The gradient set that I used in the final version of the drawing for this article can be downloaded at this link:
Both sets are fantastic, I just changed my mind at the last minute about which set I was going to use!



Choose the gradient set name from the dropdown menu, then double-click on the gradient you want to try to see it apply to your image. At first it will apply to the entire image, but we’ll be fixing that in a few steps so don’t worry about it now.

At the top of the Gradient Map window is a long bar that shows all the colors in your chosen gradient. The gradient can be changed by clicking on one of the ^ symbols along the bottom of this bar. Each one corresponds to a color in the gradient. By clicking one of these you will be able to drag the arrow along the bar to change the position in the gradient or change how many values are influenced by that color. Clicking one of these also allows us to change the color entirely by clicking on the color box on the right side of the options window by the “selected color” text. You can select a new color here using the color picker.

Clicking the checkbox next to the “Mixing rate curve” text will also enable the mixing rate curve graph. By default this graph is a straight line that goes from the lower left to the upper right corner of the graph. However, the line can be clicked on and dragged in to different positions to change the way the color behaves in the gradient map.

The image below shows the positions of the colors I ended up using for this image. I didn’t make many changes other than dragging some of the lighter colors toward the left side of the bar a little bit. As you make these changes the look of your image will update, so keep an eye on that and make changes until you like how the colors look.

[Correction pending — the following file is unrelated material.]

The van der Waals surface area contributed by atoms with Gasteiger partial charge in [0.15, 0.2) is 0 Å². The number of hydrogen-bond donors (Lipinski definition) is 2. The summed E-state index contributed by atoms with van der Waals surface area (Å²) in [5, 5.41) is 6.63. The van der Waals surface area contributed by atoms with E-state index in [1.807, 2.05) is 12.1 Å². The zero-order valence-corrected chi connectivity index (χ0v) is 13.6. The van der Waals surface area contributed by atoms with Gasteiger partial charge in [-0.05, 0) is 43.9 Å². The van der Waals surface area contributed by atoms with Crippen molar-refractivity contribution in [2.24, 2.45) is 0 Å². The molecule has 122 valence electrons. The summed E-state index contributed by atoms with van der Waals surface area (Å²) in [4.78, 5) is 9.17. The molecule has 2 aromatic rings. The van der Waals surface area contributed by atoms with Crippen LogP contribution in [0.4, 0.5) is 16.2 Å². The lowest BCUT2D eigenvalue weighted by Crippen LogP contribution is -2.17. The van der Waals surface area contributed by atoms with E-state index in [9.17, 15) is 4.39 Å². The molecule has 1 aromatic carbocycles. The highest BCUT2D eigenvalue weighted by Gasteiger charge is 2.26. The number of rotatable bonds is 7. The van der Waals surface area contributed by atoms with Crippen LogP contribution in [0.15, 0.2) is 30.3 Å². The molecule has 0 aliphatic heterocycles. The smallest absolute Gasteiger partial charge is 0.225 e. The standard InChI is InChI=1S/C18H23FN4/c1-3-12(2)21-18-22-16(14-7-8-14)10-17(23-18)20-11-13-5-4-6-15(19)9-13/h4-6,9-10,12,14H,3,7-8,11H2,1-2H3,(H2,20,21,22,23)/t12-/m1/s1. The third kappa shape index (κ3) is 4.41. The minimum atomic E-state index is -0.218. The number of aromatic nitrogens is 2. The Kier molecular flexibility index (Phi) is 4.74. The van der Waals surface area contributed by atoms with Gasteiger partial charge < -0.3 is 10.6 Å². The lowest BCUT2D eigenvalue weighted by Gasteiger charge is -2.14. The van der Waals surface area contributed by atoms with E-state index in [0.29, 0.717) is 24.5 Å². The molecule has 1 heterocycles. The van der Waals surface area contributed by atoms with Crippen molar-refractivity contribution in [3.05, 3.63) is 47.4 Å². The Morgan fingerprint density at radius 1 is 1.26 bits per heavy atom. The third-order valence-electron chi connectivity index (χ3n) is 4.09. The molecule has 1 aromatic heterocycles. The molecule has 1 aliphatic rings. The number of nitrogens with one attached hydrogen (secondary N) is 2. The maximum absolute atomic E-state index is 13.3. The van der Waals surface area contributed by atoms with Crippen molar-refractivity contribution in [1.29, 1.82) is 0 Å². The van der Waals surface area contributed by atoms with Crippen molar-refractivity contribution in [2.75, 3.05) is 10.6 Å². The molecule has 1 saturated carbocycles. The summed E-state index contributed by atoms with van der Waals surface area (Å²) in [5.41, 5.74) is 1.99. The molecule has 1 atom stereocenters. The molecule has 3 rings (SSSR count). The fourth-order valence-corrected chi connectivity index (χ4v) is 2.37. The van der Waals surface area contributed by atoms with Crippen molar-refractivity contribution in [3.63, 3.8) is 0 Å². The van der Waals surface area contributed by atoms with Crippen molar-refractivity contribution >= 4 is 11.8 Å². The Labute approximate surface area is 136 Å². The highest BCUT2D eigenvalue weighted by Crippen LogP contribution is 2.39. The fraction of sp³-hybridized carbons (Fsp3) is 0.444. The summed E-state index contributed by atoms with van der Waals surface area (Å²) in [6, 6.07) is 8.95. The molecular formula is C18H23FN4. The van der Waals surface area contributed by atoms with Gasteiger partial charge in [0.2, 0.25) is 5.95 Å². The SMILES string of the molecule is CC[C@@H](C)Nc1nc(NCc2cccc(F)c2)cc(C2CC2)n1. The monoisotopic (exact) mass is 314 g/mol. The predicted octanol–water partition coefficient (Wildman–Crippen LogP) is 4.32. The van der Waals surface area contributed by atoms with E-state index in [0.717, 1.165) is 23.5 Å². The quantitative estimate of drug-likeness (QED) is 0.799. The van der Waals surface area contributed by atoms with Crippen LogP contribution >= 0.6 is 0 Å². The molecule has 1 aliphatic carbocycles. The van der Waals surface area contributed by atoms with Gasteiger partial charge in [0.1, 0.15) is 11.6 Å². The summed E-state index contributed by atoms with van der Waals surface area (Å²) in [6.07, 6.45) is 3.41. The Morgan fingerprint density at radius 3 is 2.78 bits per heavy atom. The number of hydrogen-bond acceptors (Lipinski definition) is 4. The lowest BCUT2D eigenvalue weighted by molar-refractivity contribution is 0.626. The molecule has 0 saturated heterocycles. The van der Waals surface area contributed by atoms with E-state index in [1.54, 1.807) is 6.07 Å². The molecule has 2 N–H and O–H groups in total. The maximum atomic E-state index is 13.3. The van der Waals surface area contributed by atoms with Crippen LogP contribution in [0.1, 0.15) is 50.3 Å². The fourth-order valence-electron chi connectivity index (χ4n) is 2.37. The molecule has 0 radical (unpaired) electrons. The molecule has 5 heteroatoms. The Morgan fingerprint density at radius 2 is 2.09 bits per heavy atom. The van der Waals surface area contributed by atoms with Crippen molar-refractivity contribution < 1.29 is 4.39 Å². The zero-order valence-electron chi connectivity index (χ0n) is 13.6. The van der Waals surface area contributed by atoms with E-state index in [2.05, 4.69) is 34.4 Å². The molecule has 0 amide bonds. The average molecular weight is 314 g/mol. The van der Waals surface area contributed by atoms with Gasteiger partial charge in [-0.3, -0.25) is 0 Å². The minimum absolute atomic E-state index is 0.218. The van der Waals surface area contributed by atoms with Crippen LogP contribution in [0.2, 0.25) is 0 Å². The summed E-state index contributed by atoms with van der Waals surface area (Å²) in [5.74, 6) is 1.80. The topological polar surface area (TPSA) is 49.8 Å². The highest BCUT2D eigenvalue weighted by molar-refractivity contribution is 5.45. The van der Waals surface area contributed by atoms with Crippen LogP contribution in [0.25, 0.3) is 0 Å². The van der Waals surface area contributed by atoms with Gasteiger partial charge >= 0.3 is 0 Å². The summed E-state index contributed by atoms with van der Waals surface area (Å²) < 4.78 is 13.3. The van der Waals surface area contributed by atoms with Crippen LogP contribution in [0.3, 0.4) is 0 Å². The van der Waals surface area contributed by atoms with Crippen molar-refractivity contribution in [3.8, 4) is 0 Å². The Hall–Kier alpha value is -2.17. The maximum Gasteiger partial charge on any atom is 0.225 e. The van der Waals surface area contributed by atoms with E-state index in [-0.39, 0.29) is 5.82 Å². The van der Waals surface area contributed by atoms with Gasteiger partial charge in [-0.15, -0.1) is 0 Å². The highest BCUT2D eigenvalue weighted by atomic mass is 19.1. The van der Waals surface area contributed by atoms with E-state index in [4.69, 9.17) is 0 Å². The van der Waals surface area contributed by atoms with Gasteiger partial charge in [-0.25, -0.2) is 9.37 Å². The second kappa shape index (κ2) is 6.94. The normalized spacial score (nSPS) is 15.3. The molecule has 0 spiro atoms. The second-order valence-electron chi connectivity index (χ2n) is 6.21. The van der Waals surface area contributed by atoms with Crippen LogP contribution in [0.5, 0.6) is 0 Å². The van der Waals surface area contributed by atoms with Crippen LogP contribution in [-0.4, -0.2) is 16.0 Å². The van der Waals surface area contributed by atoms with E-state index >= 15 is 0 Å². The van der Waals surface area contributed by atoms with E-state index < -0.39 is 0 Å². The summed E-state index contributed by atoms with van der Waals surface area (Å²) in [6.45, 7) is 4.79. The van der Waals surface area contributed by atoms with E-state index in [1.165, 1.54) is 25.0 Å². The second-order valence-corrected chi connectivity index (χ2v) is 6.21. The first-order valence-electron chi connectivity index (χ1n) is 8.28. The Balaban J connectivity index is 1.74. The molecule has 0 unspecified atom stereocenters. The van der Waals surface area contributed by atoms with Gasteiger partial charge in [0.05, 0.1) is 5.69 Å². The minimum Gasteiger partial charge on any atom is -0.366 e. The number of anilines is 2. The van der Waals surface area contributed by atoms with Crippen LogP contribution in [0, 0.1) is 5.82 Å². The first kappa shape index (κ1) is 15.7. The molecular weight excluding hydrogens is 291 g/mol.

Click on OK to create the Gradient Map correction layer. The new layer should be the active selection in the Layer window. Now we need to make it apply only to the “Skin” layer below it. To do this, right-click on the layer in the Layer window, then go to Layer Settings - Clip to Layer below. (This can also be done from the Layer menu at the top of the CSP window)


Now the gradient only shows on the skin areas of the drawing!





Finishing Touches


With the gradient map created, now we can add some finishing touches. The first thing I did was to go back to my Skin layer and blend out and smooth any areas that didn’t look right now that the gradient map was applied.

For some extra lighting and color, create a new layer and change the Blending Mode to “Overlay”. Then add a pink or red color to the character’s cheeks, the tip of the nose, and fingers. (You can also do elbows and knees if applicable) Blend out as needed. On this same layer I took a dark blue color and added some cool shadows as well.


Depending on the lighting of your scene, some additional color adjustment may be necessary. Once I decided on a background for my image, I then created a Tone Curve adjustment layer and tweaked the colors so that the figure and the background looked more harmonious (and not like a character with a random background behind them!)

For a final finishing touch, create a new layer above the color layers and set it to the Add (Glow) blending mode. Then, using a light color - I chose a light yellow-green from my background - and the soft airbrush tool, add an edge light around parts of the character to help separate them from the background a little and highlight any areas that need a little extra definition.



Huge thanks to the CSP Users who shared their gradient sets and other assets that helped me create this image! I have listed these assets below:
Skintone Gradient Set:
Eyes Gradient Set:
Suit Gradient Set (used for the kimono):
Men’s Kimono Pattern Set:
Forest Background Set:





Gradient maps are a great way to take some of the stress out of coloring, allowing you to concentrate on values and shading without worrying about the hue. These are another valuable and awesome tool to have in your digital art arsenal!